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Avatar universal

Cold drinks and atrial flutter

38yr old male diagnosed by Cardiologist with "classic" atrial flutter.  Had catheter ablation performed.  Doc could not quite reproduce flutter during electric study.  So he performed the ablation using a trace from a captured episode.  Three months after ablation, had another episode, so I'm a bit bummed out.

The arrythmia follows the same exact pattern.  I exercise (cardio or weights) for about an hour.  I get a shower afterwards with no problem (10 to 20 minutes goes by).  

KEY ISSUE: After my shower, I get a cold fitness shake (containing frozen yogurt, protein powder, bananas, peanut butter, ice).  Almost as soon as the first sip hits my system (barely seconds to one minute goes by)...the atrial flutter begins.  It has happened this same exact way before and it happened again after my ablation.

Question:  Could a cold fitness replenishment drink be triggering my atrial flutter? Something in the drink causing my heart to react?  If not, it seems very highly correlated.  But quite an odd trigger.  
21 Responses
251395 tn?1434497886
Hello...

I, too, notice that very cold drinks will exacerbate my Atrial Fib...It's known as "Deglutition induced SVT" it is an uncommon condition postulated to be a vagally mediated phenomenon due to mechanical stimulation. Patients usually present with mild symptoms or may have severe debilitating symptoms.

Treatment with Class I agents eg. Flecanaide, Propafenone which are both Na channel blockers, beta blockers (BB's), calcium channel blockers (CCB's) has shown to be an effective therapy in treating this type of induced Tachy Arrhythmia problem.

Hope this helps to answer your question and concern. Have you discussed this with your Cardiologist?
1124887 tn?1313758491
Hello.

As Brooke mentions, it can be caused by mechanical stimulation, through vagus / sympathicus stimulation, or simply because left atrium is a close neighbour to esophagus, cold drinks can certainly trigger PACs, and it's really not ulikely it can trigger other arrhythmias, too.
Avatar universal
Thanks for that info!  I have an appointment on Monday to chat with my Cardio Dr. about the recent event.  I really don't want to do yet another ablation.  Will have to do some more reading with some of these new terms (Deglutition induced SVT) and vagus/sympathicus stimulation as posted by is_something_wrong.  How'd you find this stuff?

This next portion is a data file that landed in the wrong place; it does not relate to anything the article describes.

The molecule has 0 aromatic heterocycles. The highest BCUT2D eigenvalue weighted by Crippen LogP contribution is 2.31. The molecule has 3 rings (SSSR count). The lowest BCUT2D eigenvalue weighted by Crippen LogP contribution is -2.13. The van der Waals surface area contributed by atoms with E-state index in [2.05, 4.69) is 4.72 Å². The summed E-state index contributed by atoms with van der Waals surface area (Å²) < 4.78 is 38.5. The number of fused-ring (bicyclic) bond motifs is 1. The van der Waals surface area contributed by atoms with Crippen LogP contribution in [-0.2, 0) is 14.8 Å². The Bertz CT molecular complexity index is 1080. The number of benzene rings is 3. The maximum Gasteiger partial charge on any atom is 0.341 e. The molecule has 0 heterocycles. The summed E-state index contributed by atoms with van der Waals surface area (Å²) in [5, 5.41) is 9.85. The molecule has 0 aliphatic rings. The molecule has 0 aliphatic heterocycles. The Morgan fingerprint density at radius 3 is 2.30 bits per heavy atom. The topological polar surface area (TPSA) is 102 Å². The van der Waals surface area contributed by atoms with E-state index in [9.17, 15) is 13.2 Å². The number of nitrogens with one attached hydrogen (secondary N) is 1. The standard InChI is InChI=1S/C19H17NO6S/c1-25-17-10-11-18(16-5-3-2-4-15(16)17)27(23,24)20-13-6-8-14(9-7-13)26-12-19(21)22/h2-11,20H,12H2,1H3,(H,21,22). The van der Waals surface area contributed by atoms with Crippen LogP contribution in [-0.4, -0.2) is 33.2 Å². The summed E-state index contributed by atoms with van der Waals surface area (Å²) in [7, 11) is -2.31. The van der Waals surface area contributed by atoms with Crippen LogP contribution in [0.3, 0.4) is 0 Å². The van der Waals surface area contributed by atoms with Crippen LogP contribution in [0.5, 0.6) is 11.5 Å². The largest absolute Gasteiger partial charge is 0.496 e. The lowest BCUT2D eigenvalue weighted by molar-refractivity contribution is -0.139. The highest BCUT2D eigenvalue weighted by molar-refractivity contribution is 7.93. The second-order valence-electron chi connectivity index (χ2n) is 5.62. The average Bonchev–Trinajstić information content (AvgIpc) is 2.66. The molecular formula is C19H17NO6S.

251395 tn?1434497886
Hello...

Being a registered nurse I have access to many professional journals as well as a few friends who happen to be Dr's. I have definitely learned alot by reading, more than I did in college...LOL...

I hope that your appt. yields you a simple solution to this. Keep us posted :)
1137980 tn?1281289046
Just giving you a heads up hh1224 i think what may also be helpful to you is that you also have access to all of the medical journals as well so you can access them yourself either on line or at your local library.  Many docs use the PDR or Physicians Desk Reference or you can go onto sites that the New England Journal of Medicine puts out as well and the AMA or American Medical Association.  I also had a pretty heavy duty medical background as Brooke does and think that all members should be aware that everything that we are privy to is also available to all forum members as well.  The only thing that i would seriously caution you on however is to definately do not use what you read or re search to self diagnose but at least you will be fully informed on the possiblities as well as what the normal treatment plan is and what options are open to you.  Bear in mind that both nurses and doctors go thru extensive training but the same info is there for you for general knowledge and at least in researching yourself you will know what the appropriate questions are for the docs and what to ask during your appt. instead of their "telling" you.  It is after all your body and you know it best and the doc should be open to question and answers...good luck to you.....
Avatar universal
After I commented, I actually visited your profile and read a little bit of your background.  Thanks to you, cindy707 and is_something_wrong for highlighted the available materials.

I'll let you know what my Doc says on Monday.  I'll reiterate that my pattern of flutter onset is regular and predictiable literally to the minute after my workout routine and cold beverage.  I'm hopeful that there is some simple solution that'll help me limit the episodes just by adjusting my routine.  But predicting the days it'll happen are like predicting the stock market recently.
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